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lucyshoes in Jenison, Michigan

10 months ago

keriwhit in Winter Park, Florida said: Here's a thought-when you were in nursing, did you specialize? Do you have invaluable experience in any areas where you could consult? Really, anything...management, staff training, risk, etc.... I'm actually going to try my hand at it-not promising myself anything grand, but I'm gonna try. Had my first "assessment" today with a physician who is doing research, and needs help organizing and tidying up his trials. I haven't any idea how to "consult" as a living, but I'm gonna pull on every friend/business acquaintance that I can think of who can help me with things to consider and how to charge for my services. This line of work would also open you up to be able to do things at YOUR schedule (mostly), and you'll still have time to live/enjoy your life, and not get to the point of burnout just for a paycheck. But, its success will be determined by how hard you work at it (as are most things). Good Luck, "Me"... :)

This sounds like a fabulous opportunity. Can you let me know how it goes? I am inadvertently trying to specialize, in a dialysis field, working in a clinic I am currently clinical manager right now. I am thinking certification in Renal therapies or Renal Nursing could be valuable. Let me know how this goes for you, and how you found such an opportunity.

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kkorvette in Apopka, Florida

10 months ago

FindingMe in Oklahoma City, Oklahoma said: I would greatly appreciate some advice. I already have regrets so I am just trying to make the best of the situation I’m in now. I am 28 yrs old. Got my A.D.N in 2010 and went straight to do the RN-BSN and completed that in 2011, which I regret now, however I didn’t go into debt for it. I’ve been an RN (ICU) for 2 yrs and I absolutely hate it. I just cannot do this forever. There are not as many options as I was lead to believe. If you don’t want the bedside you are useless so therefore I need to make plans to escape. I have thought about numerous options. I like healthcare but not direct patient care. So I’ve thought about going for RHIT or RHIA, which would mean going back for a either an A.S. or B.S. in health information technology or management degree to be able to sit for those certifications. I’ve thought about becoming a certified in medical billing and coding through a short-term program. I hear coders are needed and can make salaries comparable to nurses. I’ve thought about masters in MSN, MBA, MPH, informatics and Healthcare Admin . Informatics and technology interest me a lot since I am more introverted and like healthcare and computers. However, I am very leary about running back to school for an advanced degree because there’s no guarantee in getting a job plus experience is paramount anyways so then the degree seems obsolete. I refuse to go into debt for high hopes especially when you gotta put your nose to the grindstone anyway . I’m not interested in teaching. I’ve even thought about pursing other degrees in PT, OT, SLP, rad tech, med tech, respiratory….basically anything to get away from nursing. I know I sound like I need career counseling but this whole career thing has been the biggest pain in my ass my entire life. Ultimately I would like to focus on creating multiple streams of income and investments and not depend entirely on a job to provide. Any thoughts appreciated in advance.[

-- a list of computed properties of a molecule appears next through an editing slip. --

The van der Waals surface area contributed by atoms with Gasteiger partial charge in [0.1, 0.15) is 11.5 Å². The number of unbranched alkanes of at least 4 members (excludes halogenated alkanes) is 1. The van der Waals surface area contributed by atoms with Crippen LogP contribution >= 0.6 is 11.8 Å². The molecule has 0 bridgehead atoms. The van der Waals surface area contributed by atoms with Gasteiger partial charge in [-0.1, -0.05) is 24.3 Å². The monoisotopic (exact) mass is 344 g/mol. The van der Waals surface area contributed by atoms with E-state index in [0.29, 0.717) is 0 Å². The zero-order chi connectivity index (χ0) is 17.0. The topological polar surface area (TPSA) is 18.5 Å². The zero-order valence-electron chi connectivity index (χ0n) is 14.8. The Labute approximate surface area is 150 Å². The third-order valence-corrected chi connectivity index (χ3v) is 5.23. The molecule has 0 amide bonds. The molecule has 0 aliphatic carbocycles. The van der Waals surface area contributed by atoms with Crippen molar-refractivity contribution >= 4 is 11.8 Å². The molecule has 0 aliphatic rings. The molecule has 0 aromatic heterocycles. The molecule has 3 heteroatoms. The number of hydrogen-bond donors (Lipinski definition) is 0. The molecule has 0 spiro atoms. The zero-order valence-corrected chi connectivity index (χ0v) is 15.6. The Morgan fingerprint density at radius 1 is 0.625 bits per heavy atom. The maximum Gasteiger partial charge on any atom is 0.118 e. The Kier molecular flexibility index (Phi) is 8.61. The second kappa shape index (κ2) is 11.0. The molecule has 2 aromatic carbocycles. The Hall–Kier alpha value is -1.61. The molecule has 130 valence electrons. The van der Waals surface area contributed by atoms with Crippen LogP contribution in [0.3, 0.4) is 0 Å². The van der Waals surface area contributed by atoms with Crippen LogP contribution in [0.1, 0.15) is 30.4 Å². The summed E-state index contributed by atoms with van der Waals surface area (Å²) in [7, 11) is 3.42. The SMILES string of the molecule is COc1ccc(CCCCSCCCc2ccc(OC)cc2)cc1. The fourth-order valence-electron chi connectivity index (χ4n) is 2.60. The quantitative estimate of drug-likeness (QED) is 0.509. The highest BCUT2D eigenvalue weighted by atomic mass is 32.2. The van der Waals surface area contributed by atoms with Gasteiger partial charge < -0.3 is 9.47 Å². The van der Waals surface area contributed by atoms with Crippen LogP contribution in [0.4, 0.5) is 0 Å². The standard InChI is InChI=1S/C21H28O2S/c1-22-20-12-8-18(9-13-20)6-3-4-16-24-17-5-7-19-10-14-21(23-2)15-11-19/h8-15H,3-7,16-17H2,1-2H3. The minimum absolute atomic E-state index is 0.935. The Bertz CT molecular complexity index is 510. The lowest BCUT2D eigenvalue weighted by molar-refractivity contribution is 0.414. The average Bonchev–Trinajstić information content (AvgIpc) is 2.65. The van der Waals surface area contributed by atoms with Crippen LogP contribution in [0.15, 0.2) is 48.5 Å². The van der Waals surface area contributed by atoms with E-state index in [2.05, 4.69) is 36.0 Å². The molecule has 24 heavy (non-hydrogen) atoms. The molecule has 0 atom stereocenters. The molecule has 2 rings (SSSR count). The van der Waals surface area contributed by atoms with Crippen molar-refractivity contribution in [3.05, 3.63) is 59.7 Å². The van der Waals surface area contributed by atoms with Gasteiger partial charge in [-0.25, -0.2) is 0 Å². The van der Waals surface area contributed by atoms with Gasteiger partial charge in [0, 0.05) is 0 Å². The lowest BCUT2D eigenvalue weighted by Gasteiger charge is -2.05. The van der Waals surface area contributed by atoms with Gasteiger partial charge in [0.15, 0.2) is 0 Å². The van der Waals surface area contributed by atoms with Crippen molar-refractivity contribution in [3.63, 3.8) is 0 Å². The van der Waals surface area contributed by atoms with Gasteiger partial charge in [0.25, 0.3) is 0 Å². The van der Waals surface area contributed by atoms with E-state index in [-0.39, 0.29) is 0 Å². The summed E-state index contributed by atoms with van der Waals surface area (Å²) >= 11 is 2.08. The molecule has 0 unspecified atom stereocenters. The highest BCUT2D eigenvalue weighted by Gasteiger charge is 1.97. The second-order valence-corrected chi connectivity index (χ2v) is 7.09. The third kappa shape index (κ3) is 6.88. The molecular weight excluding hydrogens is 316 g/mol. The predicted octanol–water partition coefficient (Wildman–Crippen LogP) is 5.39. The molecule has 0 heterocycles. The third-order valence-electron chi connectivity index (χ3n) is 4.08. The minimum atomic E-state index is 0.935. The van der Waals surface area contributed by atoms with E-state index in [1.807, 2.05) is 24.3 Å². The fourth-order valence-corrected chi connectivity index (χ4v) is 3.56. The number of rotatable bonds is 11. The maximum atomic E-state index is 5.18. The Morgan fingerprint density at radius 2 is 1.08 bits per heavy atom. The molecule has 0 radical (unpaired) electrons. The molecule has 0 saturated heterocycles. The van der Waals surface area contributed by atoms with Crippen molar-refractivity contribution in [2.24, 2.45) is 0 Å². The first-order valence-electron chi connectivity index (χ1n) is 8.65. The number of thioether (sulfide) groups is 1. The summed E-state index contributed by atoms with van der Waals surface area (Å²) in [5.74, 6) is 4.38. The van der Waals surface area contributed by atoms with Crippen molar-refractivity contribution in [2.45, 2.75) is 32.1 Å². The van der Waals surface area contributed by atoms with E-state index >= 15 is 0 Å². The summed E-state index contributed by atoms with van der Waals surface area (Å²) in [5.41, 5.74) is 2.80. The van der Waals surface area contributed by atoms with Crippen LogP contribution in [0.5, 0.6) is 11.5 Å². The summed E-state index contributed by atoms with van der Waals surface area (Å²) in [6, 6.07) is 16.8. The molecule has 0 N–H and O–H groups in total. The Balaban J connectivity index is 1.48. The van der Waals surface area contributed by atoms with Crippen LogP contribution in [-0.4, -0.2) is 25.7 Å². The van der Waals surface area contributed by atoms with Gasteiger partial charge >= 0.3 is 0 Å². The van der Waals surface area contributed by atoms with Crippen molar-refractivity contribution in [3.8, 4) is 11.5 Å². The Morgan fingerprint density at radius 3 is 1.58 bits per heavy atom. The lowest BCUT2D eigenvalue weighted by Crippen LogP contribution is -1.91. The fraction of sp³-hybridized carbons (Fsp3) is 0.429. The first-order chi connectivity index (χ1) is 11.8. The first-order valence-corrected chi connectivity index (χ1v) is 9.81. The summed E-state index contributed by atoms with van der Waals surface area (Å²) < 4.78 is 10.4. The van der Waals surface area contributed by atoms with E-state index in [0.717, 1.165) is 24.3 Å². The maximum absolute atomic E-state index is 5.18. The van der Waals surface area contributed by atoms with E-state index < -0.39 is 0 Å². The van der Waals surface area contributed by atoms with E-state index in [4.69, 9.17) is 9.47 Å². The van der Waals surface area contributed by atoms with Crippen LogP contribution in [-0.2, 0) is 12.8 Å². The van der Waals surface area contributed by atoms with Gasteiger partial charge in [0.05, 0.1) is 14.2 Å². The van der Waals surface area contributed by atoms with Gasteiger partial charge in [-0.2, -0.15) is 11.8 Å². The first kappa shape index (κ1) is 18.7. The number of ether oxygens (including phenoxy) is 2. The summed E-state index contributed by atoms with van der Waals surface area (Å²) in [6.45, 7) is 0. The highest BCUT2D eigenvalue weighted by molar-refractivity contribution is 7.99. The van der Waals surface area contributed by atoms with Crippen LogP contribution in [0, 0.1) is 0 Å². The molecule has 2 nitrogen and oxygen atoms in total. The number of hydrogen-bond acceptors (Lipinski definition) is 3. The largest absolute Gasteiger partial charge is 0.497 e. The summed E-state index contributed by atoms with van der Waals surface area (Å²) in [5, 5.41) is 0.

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kkorvette in Apopka, Florida

10 months ago

I am a burned out Nurse approaching retirement. I do not feel that I could recommend this job to anyone unless it was done independently. good luck with all your endeavors.

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nursenomore in scappoose, Oregon

10 months ago

I have been out of hospital nursing for 18 months and have not been able to find a job. I have easily submitted 5-15 applications a week for the last year. It seems, once you're out of nursing for more than 6 months, as a nurse, you are not marketable. I have been told that by numerous agencies, temp placement companies and hospital recruiters. I would never have imagined after 28 years of nursing, 6 months of inactivity negates all my experience. ATTN: all you who say you can't go on in nursing; keep your foot in the door until something better comes along. I have a small home business which is struggling and I figure I have 2 more months before my savings runs out and I lose my home. If anyone could recommend career options after nursing, I'm listening. Obviously I don't have money to go back to school and I am over 55 so starting anew would not be financially feasible or practical. Any suggestions for an old nurse welcome.